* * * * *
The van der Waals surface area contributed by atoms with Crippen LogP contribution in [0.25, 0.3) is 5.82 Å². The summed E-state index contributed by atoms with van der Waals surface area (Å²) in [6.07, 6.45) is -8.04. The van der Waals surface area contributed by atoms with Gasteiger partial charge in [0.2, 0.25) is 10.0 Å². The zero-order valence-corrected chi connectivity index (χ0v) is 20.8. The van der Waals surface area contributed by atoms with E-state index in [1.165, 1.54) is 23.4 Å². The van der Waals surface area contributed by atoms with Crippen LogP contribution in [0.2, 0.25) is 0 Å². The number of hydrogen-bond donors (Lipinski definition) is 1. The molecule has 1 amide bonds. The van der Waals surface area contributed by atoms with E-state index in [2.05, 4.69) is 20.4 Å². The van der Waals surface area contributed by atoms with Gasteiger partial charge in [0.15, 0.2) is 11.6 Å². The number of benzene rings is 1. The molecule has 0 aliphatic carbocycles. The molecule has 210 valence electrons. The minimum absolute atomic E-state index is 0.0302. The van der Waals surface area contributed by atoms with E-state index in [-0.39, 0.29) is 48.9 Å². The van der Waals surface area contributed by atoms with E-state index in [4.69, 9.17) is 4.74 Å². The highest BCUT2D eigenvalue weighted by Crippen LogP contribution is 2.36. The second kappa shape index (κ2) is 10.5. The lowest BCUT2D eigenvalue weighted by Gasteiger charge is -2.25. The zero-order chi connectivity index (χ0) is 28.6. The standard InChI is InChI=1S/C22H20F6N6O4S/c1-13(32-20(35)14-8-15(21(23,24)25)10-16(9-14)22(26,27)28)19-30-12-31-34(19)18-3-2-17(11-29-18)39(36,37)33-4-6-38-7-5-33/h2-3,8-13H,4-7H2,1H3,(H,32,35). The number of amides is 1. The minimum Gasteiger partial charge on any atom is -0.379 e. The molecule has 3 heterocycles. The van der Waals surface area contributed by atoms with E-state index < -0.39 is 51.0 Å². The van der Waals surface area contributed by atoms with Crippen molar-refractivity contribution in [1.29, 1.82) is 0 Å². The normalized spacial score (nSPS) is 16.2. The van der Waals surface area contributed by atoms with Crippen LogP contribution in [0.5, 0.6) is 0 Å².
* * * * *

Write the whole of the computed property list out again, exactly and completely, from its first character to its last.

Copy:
The van der Waals surface area contributed by atoms with Crippen LogP contribution in [0.25, 0.3) is 5.82 Å². The summed E-state index contributed by atoms with van der Waals surface area (Å²) in [6.07, 6.45) is -8.04. The van der Waals surface area contributed by atoms with Gasteiger partial charge in [0.2, 0.25) is 10.0 Å². The zero-order valence-corrected chi connectivity index (χ0v) is 20.8. The van der Waals surface area contributed by atoms with E-state index in [1.165, 1.54) is 23.4 Å². The van der Waals surface area contributed by atoms with Crippen LogP contribution in [0.2, 0.25) is 0 Å². The number of hydrogen-bond donors (Lipinski definition) is 1. The molecule has 1 amide bonds. The van der Waals surface area contributed by atoms with E-state index in [2.05, 4.69) is 20.4 Å². The van der Waals surface area contributed by atoms with Gasteiger partial charge in [0.15, 0.2) is 11.6 Å². The number of benzene rings is 1. The molecule has 0 aliphatic carbocycles. The molecule has 210 valence electrons. The minimum absolute atomic E-state index is 0.0302. The van der Waals surface area contributed by atoms with E-state index in [-0.39, 0.29) is 48.9 Å². The van der Waals surface area contributed by atoms with E-state index in [4.69, 9.17) is 4.74 Å². The highest BCUT2D eigenvalue weighted by Crippen LogP contribution is 2.36. The second kappa shape index (κ2) is 10.5. The lowest BCUT2D eigenvalue weighted by Gasteiger charge is -2.25. The zero-order chi connectivity index (χ0) is 28.6. The standard InChI is InChI=1S/C22H20F6N6O4S/c1-13(32-20(35)14-8-15(21(23,24)25)10-16(9-14)22(26,27)28)19-30-12-31-34(19)18-3-2-17(11-29-18)39(36,37)33-4-6-38-7-5-33/h2-3,8-13H,4-7H2,1H3,(H,32,35). The number of amides is 1. The minimum Gasteiger partial charge on any atom is -0.379 e. The molecule has 3 heterocycles. The van der Waals surface area contributed by atoms with E-state index < -0.39 is 51.0 Å². The van der Waals surface area contributed by atoms with Crippen molar-refractivity contribution in [1.29, 1.82) is 0 Å². The normalized spacial score (nSPS) is 16.2. The van der Waals surface area contributed by atoms with Crippen LogP contribution in [0.5, 0.6) is 0 Å².